As we make our way slowly around the globe, each harbour, city, and country gives us new and varied experiences – on the land and on the water. Flensburg is no different; from the highs and lows of the Flensburg Fjörd to the festivities of the Weihnachmarkt, in Flensburg we have five months to experience life in northern Germany.
After Lübeck and Kiel, Flensburg is the third largest town in the German state of Schleswig-Holstein and to the north. The Flensburg Fjörd, or Firth, is the westernmost inlet to the Baltic Sea and defines the border between Germany and Denmark. The Danish Straits to the north, which we sailed through a few weeks ago, lead through the Kattegat and Skagerrak to the North Sea.
The water level in the Flensburg Fjörd fluctuates from a mean low water (MLW) of 3.8m to a mean high water (MHW) of 6.3m, with a mean height of around 5m. The docks at Flensburg are fixed, not floating, with pylons at the stern. As the water level increases or decreases, the docks stay fixed, and Blue Heeler rides up or down accordingly.
With little if any tidal activity in the region, this fluctuation is caused by wind and barometric pressure alone. When a strong easterly wind blows, the Baltic Sea is pushed into the narrow and finite fjörds and ‘belts’ of the Danish straits, consequently raising water levels. Conversely, a strong southerly or westerly, the water level drops. We can monitor the water levels through Pegel Online. We were told of this natural occurrence before we arrived, but the penny didn’t drop on the frequency of this phenomenon.
With a fixed dock, the bow and stern lines must be slack enough to cater for boat movement (up or down) but not too slack that the boat is not secure. There’s plenty of depth under our keel, but forward of the keel the rocky bottom rises steeply. For that reason we couldn’t back into the berth as the rudder would’ve hit the bottom at low water. Blue Heeler is bow-to, so we have to climb over the bow to jump on the dock.
Over the past few weeks we’ve seen the water level range between 4.2m to 5.9m. At the highest level it was a bit tricky climbing over the bow onto the slippery dock with jerries of water. Back in January 2017 Storm Axel caused the water level to rise so high that it flooded the docks, roads and shops. Hopefully we won’t experience that!
So with the outside temperature around 0-5degC, Blue Heeler floats high or low in water slightly warmer than ambient, as a nearby manufacturing plant spews warm water into the fjord which prevents this side of the fjord from freezing over winter. Or so we’re told. Behind us a single Christmas tree floats nearby.
For heating we run a Webasto Airtop 32 diesel heater, ducted throughout the bilge with outlets into each cabin. With the dehumidifier and heater running throughout the day and night, plus a few other appliances, we use less than 7kW per day. The heater and dehumidifier don’t run all the time – now that the boat is warm and dry, they come on as needed. The temperature is no more than 20degC during the day and no less than 15degC at night, which is quite comfortable. The cost of diesel is around 1.30 Euros per litre and the Webasto uses less than one litre for every five hours of operation (which is probably a day’s operation). As backup (in case the Webasto fails) we have a small 800W oil heater plus a small electric 2000W heater.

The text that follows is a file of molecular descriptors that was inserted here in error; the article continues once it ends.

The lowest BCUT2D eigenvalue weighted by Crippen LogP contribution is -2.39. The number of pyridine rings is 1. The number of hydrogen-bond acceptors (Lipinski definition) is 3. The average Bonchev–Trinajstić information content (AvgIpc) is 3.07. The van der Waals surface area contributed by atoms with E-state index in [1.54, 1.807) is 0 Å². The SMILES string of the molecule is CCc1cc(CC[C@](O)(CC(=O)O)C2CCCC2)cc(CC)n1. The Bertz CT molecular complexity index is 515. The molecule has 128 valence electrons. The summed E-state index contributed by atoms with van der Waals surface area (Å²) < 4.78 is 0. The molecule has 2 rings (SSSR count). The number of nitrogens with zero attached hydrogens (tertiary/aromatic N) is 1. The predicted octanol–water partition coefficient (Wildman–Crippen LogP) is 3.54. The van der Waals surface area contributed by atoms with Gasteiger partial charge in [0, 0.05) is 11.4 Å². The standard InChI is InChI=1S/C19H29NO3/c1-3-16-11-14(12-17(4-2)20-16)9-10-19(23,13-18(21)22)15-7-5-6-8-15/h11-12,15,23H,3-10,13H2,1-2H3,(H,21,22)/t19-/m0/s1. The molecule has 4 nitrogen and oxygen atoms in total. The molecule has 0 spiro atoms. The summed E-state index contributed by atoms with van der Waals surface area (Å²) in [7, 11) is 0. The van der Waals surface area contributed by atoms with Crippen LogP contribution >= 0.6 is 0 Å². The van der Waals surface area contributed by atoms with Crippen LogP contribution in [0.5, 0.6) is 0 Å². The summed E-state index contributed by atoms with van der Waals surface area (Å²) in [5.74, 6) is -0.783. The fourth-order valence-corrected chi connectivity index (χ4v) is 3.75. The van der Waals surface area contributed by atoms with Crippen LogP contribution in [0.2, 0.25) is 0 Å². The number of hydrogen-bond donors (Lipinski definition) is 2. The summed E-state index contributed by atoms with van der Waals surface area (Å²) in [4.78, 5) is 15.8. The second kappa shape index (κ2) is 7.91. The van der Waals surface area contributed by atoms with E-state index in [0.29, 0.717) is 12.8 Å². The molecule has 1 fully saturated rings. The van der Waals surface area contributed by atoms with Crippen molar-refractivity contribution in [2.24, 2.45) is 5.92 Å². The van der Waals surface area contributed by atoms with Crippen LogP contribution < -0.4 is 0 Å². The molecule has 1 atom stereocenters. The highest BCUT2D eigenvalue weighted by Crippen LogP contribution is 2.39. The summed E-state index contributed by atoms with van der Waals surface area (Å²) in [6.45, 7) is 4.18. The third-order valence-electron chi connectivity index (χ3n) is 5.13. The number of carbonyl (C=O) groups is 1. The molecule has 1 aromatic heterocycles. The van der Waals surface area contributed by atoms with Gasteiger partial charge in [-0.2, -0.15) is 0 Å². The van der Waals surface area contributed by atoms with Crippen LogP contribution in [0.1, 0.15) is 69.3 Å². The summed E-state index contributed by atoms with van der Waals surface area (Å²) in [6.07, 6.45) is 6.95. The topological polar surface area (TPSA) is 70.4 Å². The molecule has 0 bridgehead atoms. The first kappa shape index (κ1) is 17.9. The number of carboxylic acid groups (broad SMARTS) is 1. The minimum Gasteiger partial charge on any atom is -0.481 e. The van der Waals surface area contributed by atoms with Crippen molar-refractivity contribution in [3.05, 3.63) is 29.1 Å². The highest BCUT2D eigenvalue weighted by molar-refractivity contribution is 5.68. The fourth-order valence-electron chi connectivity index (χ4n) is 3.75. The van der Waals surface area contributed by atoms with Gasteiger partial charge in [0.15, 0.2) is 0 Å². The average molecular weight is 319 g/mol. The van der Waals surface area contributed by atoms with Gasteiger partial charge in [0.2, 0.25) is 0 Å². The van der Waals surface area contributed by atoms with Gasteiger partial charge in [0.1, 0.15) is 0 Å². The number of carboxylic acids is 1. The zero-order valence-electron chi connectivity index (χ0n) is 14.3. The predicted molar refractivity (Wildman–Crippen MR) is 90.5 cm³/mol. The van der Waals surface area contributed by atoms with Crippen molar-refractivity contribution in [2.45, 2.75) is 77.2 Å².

It would be great if we can get away from the boat to explore Germany for a few days, although the days are getting colder and daylight hours are reduced as the sun is low in the sky. But as usual, we have jobs to do – I’ve been busy varnishing, sewing, writing and monitoring the condensation and comfort levels, while Wayne has taken apart the alternator and ordered replacement bearings and brushes plus a new regulator. I’ve ordered new sails from UK Sails just up the road, while my DSLR camera is in for repair and service in Hamburg. Each day I’ll go out for some exercise and pick up some groceries despite the cold and rain. Actually, the cold weather is a nice change from steamy humidity of the tropics (I say that now, but ask me again in five months!).
Meanwhile in Flensburg, looking up high along the Norderstraße are dozens of shoes strung high above the road (once voted one of the “World’s Strangest Streets”). In the town, the Weihnachtsmarkt (Christmas market) has commenced and runs each day until Christmas Eve. The Große Strauss is lined with huts selling all sorts of Christmas treats, Quarkbällchen (German doughnuts), gingerbreads and spicy Glühwein or ‘glowing-wine’ (a mulled wine and mixed with sweet Amaretto or Rum).
Last week we ducked out into the rain to enjoy a Bratwurst in a baguette, a Flensburg beer followed by a lakrits (licorice) liquor, after which we walked through the drizzle and returned to Blue Heeler. As the days get colder and daylight diminishes we’re thankful that we are warm and safe here in Germany for winter.
At this time of year my family and friends in Australia are on my mind more often than usual. This year had its challenges for members of my family; especially for my brave nephews Matthew and Tim and their relentless struggle against Niemann-Pick Type C.
This Christmas please consider donating to the Australian NPCD Foundation here.
Some of our good friends have also dealt with sadness and heartache this year and we end our positive thoughts to them and their loved ones.
And for everyone we wish good health, happiness and kindness.
Merry Christmas to you all!